After announcing many of their recent victories in the struggle over Pier 45, FIERCE! named Pier 40 as another site of struggle now that a $700 million development plan dubbed “Vegas on the Hudson” is underway. The Hudson River Park Trust is currently in the process of reviewing proposals to create what will likely be a massive, Vegas-style complex, not only erasing some of the last open space in the city but also radically altering much of the surrounding neighborhood. As with the development at Pier 45 and wherever gentrification take place, the FIERCE! youth are anticipating greater harassment of queer youth of color as police seek to appease the area’s increasingly wealthy clientele. In a move that could benefit those in struggle throughout the city, FIERCE! announced their participation in the launch of a city-wide Cop Watch movement as part of the Peoples Justice Coalition.
FIERCE! members Desiree, Jay, and X speak about their struggle to make the Christopher Street Pier safe for queer youth of color
D.R. 2007 RJ Maccani
MJB has undertaken this community consultation while at the same time delegitimizing their City Council Representative, Melissa Mark-Viverito. Caletre announced at the Encuentro that not only did Mark-Viverito give herself a raise (increasing her salary to $112,000 a year while representing a neighborhood where nearly 40% of its residents live below the poverty line), but she has also attempted to buy him off. Apparently two young men visited him at his apartment recently to offer him a position with the city, under the condition that he stop working with MJB!
Through employing many different forms of presentation, and patient translation, the Encuentro succeeded in working across barriers of language (Spanish, English, and Chinese), culture, and age. The fish-bowl style dialogue portion of the Encuentro concluded with a rousing gentrification-themed play and series of group songs led by Brooklyn-based members of Make the Road New York. This was followed by two videos, one from CAAAV depicting a moment in their victorious campaign against a landlord on Delancey Street and one by MJB from their first “Mega-March” to confront East Harlem’s three worst landlords, as well as HPD and, of course, Councilmember Mark-Viverito.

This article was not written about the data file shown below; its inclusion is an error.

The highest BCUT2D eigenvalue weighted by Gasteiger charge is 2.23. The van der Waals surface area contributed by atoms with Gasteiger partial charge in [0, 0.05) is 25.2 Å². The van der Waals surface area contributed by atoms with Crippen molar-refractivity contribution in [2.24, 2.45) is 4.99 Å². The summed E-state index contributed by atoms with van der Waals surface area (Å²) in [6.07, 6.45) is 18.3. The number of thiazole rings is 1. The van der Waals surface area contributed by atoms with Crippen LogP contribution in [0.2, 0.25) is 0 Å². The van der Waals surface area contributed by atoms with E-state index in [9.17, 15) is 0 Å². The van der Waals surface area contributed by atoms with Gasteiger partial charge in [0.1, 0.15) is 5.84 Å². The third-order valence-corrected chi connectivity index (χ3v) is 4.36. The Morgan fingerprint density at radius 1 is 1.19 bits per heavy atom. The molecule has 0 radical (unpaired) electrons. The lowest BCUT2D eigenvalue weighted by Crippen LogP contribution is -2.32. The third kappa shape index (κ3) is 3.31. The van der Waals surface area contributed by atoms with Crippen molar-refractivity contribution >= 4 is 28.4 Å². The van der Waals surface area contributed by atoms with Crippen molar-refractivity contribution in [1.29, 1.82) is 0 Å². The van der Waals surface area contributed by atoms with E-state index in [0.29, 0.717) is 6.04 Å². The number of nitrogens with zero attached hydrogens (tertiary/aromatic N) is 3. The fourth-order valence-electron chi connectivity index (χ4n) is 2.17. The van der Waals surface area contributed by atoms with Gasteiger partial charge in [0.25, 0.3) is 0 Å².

The presentations concluded just as they had opened, with a video of the Zapatistas. The gathering opened with footage of EZLN Major Ana Laura speaking at the First Intercontinental Gathering for Humanity and Against Neoliberalism and it closed with the Zapatistas retaking their land from the Mexican military. The entire event closed with a horde of kids taking their turns hitting the neoliberal gentrification piñata.
The Encuentro concludes with children breaking the Neoliberal Gentrification Piñata
D.R. 2007 RJ Maccani
MJB is already following up on the gathering. They held an evaluation meeting with their membership on Tuesday and will soon be seeking feedback from all attending organizations. If the early reports are any sign, there will be much enthusiasm for future collaboration. Checking in with members of CAAAV after the Encuentro, Liang remarked to me, “I’m really happy that we were able to come together and are all enthusiastic about fighting capitalism.”
RJ Maccani reported for The Other Journalism on the activities of the Other Campaign in the state of Oaxaca as a member of the “Ricardo Flores Magón Brigade.” He lives in Brooklyn where he organizes with Regeneración Childcare NYC and publishes the blog Zapagringo.
MJB can be contacted directly at (212) 561-0555 or firstname.lastname@example.org
- The Fund for Authentic Journalism